Gingko Biloba

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Gingko is a herb with powerful antioxidant properties. It is taken from the Gingko leaf, the fan shaped leaf of the Gingko tree, also known as the memory tree. Gingko is one of the oldest living tree species, dating back to over 300 million years. There is no established Recommended Daily Amount (RDA) for Gingko Biloba.

What are the benefits of Gingko Biloba?

Gingko Biloba has been shown to improve many symptoms of aging. For example it is thought to be beneficial for age related degenerative conditions such as Alzheimer’s disease.

Evidence

Cognitive Function- A number of research studies have looked at the role of gingko biloba supplements in reducing the severity of symptoms and slowing the progression of age related cognitive decline. The herb is thought to provide a benefit through improving circulation to the brain, improving oxygen and nutrient delivery, protecting brain cells from oxidative stress due to the herb’s antioxidant properties, and also increasing the activity of a number of neurotransmitters in the brain linked to memory, most notably acetyl-choline (1), (2).In one study, involving 40 patients with senile dementia who were assessed by standard tests and brain wave studies showed those who received 80 grams of Gingko Biloba three times daily for 3 months experienced improvement in all parameters of cognitive function compared to the placebo group (3).

Age Related Macular Degeneration- Due to the antioxidant properties of Gingko, studies have been undertaken to evaluate the use of gingko for its role in degenerative conditions such as Age related Macular Degeneration. Two published six month trials were identified that randomised a total of 119 people. In one study conducted in France, 20 people were randomly allocated to Gingko biloba extract- 80 mg twice daily or placebo. In the other study conducted in Germany, 99 people were randomly allocated to two different doses of Ginkgo biloba extract (240 mg per day and 60 mg per day). The outcome of both trials was that Gingko Biloba exerted positive effects on vision (4).

Our take on how Gingko Biloba may help you;

Improving memory– Gingko Biloba may benefit those with mild to moderate dementia, including Alzheimer’s disease by improving circulation to the extremities.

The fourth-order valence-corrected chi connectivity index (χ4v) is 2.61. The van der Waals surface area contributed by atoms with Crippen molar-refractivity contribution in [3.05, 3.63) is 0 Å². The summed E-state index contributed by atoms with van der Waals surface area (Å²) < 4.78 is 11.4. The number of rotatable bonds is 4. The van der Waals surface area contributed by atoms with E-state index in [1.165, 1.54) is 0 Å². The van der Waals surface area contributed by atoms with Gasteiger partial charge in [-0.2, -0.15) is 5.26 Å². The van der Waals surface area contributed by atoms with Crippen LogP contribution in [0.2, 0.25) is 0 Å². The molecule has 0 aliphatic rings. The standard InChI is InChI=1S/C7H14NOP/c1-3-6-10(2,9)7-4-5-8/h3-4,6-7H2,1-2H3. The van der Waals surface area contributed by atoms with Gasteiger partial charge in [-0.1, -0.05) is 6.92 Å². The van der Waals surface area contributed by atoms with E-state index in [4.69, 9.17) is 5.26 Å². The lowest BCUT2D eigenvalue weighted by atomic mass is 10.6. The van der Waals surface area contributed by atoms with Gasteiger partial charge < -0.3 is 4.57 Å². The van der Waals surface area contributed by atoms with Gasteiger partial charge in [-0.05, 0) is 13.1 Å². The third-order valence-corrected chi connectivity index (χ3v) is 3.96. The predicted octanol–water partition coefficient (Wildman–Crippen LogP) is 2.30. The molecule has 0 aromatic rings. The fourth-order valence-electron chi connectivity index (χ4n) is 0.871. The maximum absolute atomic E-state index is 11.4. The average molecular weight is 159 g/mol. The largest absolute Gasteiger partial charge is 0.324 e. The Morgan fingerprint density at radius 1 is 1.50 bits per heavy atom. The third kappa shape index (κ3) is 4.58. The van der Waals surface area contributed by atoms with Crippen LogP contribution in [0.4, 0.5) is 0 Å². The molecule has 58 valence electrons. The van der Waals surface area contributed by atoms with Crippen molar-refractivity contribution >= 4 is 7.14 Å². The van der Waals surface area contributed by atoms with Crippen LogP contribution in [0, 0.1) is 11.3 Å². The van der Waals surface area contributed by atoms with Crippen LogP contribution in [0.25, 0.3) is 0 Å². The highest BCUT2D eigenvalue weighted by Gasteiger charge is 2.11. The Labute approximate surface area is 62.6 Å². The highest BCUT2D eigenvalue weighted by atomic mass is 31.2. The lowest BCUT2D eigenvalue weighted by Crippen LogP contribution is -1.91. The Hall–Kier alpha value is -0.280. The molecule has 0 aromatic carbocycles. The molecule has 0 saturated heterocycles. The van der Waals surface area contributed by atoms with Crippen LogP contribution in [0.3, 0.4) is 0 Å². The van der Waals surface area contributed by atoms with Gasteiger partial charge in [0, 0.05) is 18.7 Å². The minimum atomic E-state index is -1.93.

Increasing Blood Flow to Extremities– As well as this action helping with memory, Gingko Biloba may make blood less likely to clot and expands (dilates) blood vessels, thereby improving blood flow. It may also help to improve blood flow to the brain so may be beneficial to those who suffer from dizziness, headaches, migraines, noise to the ears (tinnitus), concentration problems and depression.

Asthma and Bronchitis– Gingko Biloba may also prevent the airways from narrowing (constricting) and so may be beneficial to those who suffer from asthma and bronchitis.

Gingko works well with:

  • Omega 3– for memory loss and poor circulation
  • B Vitamins– for normal functioning of the nervous system
  • Vitamin E– for maintaining circulation and protection from oxidative stress
  • Vitamin A– for respiratory system complaints such as asthma and bronchitis

Safety and side effects

Ginkgo appears to be safe for most healthy adults when taken orally however it may cause side effects such as headaches, dizziness, heart palpitations, digestive upset, allergic skin reactions. Gingko may increase bruising and bleeding and therefore should be taken with precaution by those taking blood thinning medications. There is no established Tolerable Upper Safe Intake Level for Gingko Biloba.

References

  1. Balch, 2010 Prescription for Nutritional Healing; Penguin Group, London
  2. Mindell. E, 2005 New Vitamin Bible; Souvenir Press Limited, London
  3. Hofferberth. B, 1994 The efficacy of Egb761 in patients with senile dementia of the Alzheimer type. A double-blind, placebo-controlled study on different levels of investigation. Human Psychopharmacol 9, 215-222, 1994
  4. Evans. J.R, 2013: Ginkgo biloba extract for age‐related macular degeneration; Cochrane Systematic Review – Intervention Version published: 31 January 201